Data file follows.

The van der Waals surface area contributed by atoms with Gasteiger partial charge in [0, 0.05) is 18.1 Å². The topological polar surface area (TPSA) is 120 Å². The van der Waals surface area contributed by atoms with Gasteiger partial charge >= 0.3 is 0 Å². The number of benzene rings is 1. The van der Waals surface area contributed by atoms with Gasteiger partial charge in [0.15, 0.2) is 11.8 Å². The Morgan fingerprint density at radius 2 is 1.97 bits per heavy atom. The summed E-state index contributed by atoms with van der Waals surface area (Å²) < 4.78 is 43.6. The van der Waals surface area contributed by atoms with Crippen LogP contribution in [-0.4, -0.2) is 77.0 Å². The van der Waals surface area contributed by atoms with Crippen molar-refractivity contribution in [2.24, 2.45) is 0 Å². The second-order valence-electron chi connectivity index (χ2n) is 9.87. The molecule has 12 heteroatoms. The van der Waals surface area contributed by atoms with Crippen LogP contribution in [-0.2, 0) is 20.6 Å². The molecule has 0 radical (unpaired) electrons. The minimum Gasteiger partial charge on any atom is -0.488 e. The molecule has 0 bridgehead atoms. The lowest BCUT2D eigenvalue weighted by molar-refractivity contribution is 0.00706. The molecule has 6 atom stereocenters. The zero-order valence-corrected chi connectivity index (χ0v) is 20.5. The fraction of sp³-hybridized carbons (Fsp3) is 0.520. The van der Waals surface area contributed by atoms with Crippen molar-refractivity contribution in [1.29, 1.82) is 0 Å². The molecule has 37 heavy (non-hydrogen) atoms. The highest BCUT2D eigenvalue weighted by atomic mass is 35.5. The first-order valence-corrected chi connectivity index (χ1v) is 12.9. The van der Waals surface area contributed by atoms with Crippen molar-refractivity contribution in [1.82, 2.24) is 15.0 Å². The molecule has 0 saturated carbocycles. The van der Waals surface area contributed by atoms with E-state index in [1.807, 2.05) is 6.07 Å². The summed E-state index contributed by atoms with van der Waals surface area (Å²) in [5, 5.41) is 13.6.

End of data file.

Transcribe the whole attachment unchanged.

The van der Waals surface area contributed by atoms with Gasteiger partial charge in [0, 0.05) is 18.1 Å². The topological polar surface area (TPSA) is 120 Å². The van der Waals surface area contributed by atoms with Gasteiger partial charge >= 0.3 is 0 Å². The number of benzene rings is 1. The van der Waals surface area contributed by atoms with Gasteiger partial charge in [0.15, 0.2) is 11.8 Å². The Morgan fingerprint density at radius 2 is 1.97 bits per heavy atom. The summed E-state index contributed by atoms with van der Waals surface area (Å²) < 4.78 is 43.6. The van der Waals surface area contributed by atoms with Crippen LogP contribution in [-0.4, -0.2) is 77.0 Å². The van der Waals surface area contributed by atoms with Crippen molar-refractivity contribution in [2.24, 2.45) is 0 Å². The second-order valence-electron chi connectivity index (χ2n) is 9.87. The molecule has 12 heteroatoms. The van der Waals surface area contributed by atoms with Crippen LogP contribution in [-0.2, 0) is 20.6 Å². The molecule has 0 radical (unpaired) electrons. The minimum Gasteiger partial charge on any atom is -0.488 e. The molecule has 0 bridgehead atoms. The lowest BCUT2D eigenvalue weighted by molar-refractivity contribution is 0.00706. The molecule has 6 atom stereocenters. The zero-order valence-corrected chi connectivity index (χ0v) is 20.5. The fraction of sp³-hybridized carbons (Fsp3) is 0.520. The van der Waals surface area contributed by atoms with Crippen molar-refractivity contribution in [1.29, 1.82) is 0 Å². The molecule has 37 heavy (non-hydrogen) atoms. The highest BCUT2D eigenvalue weighted by atomic mass is 35.5. The first-order valence-corrected chi connectivity index (χ1v) is 12.9. The van der Waals surface area contributed by atoms with Crippen molar-refractivity contribution in [1.82, 2.24) is 15.0 Å². The molecule has 0 saturated carbocycles. The van der Waals surface area contributed by atoms with E-state index in [1.807, 2.05) is 6.07 Å². The summed E-state index contributed by atoms with van der Waals surface area (Å²) in [5, 5.41) is 13.6.